When someone says the words “I love you,” its very hard to know what is meant by that. To give you one example, some people associate love as a condition, as in, “I only love you as long as you buy me things.” Other people use the word love as unconditional love and I love you means there are no conditions attached. Often you see this type of love between a mother and her baby.

Confusion Over Context

Claude Monet (1840–1926): La Gare Saint-Lazare de Claude Monet
Claude Monet (1840–1926): La Gare Saint-Lazare de Claude Monet

Context confusion is another common source of cross-cultural misunderstanding. Often the meaning of a situation is very very different depending on the culture one grew up in.

One of the more interesting cross-cultural differences relates to the role of family in a business. In Asian cultures, having a family member in your business is a very important and commonly occurring phenomenon. However in the West, family and business tend not to mix very well, like trying to mix water and oil. In an Asian context, small medium enterprise is a vehicle where family members earn a living. In fact these is an old saying that a Chinese business stops growing when the found runs out of family. But to the Americans way of thinking, employing family members leads to nepotism and incompetents which often leads to business failure.

Serial and Spiral Logic

Optical illusion, faces and vase
Optical illusion, faces and vase

 

Comparing the thinking patterns of East and West, one sees a more serial, step-by-step, thinking process used in the West, while in the East there is a more indirect, spiral talk around process. Some metaphors might be very helpful.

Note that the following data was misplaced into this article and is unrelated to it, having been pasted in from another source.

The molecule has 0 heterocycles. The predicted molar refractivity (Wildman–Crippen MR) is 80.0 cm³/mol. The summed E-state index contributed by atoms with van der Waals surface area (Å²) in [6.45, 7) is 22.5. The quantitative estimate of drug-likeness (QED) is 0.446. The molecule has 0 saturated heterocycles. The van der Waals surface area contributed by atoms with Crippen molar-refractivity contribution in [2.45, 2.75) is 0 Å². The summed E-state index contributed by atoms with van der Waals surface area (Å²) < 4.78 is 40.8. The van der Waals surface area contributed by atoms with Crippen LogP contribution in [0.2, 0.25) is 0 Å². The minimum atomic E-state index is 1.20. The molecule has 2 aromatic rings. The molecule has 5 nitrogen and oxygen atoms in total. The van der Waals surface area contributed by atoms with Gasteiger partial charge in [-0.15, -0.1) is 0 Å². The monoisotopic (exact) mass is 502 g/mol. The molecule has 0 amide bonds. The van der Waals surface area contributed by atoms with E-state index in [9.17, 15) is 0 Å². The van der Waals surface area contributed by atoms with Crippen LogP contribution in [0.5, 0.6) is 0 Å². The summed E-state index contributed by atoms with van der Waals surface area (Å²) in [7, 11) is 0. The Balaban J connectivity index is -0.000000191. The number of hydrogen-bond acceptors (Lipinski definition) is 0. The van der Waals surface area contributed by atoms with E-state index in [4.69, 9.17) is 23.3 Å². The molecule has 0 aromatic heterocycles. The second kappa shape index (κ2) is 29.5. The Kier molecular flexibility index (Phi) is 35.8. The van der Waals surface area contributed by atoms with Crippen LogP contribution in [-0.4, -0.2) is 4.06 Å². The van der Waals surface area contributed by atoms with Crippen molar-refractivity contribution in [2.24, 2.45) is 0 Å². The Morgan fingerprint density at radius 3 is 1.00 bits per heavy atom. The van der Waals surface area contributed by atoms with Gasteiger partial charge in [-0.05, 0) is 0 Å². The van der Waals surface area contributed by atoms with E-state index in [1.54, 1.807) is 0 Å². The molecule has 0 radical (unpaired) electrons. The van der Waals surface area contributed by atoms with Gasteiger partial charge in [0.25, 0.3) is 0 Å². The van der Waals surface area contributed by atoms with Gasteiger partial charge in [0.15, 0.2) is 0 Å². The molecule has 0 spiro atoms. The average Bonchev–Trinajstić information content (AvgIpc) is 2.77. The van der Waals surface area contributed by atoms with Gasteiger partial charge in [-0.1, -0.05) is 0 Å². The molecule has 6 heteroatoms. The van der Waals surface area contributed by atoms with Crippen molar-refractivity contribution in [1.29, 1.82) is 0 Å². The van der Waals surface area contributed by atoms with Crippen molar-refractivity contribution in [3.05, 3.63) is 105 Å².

If you’re going to shoot an arrow, you would want to hit the exact center of target. In conversation in serial logic you start with the main point that you want to make and then elaborate. But in spiral logic, you first shoot around the center or the target, he bull’s-eye getting to the main point at some point. In the West, one might have a meeting with your boss and the first topic of conversation is a raise. But in the East, it may be 30 min. before salary comes up.

References

Hall, Edward (1966). The Silent Language. The Silent Language impacted the public, the scholarly community of intellectuals and social scientists, and Edward Hall’s career. The Silent Language was an impressively popular book, with 505,000 copies sold during the period from 1961 to 1969. Source: Wikipedia

Hall, Edward (1990). Understanding Cultural Differences: Germans, French, and Americans,

Moran, Robert (2010). Managing Cultural Difference: Global Leadership Strategies for Cross-Cultural Business Success Managing Cultural Differences.

Rogers, Everett M., Hart, William B., & Miike, Yoshitaka. (2002). “Edward T. Hall and the History of cross-cultural Communication: The United States and Japan.” Keio Communication Review, 24: 3-26.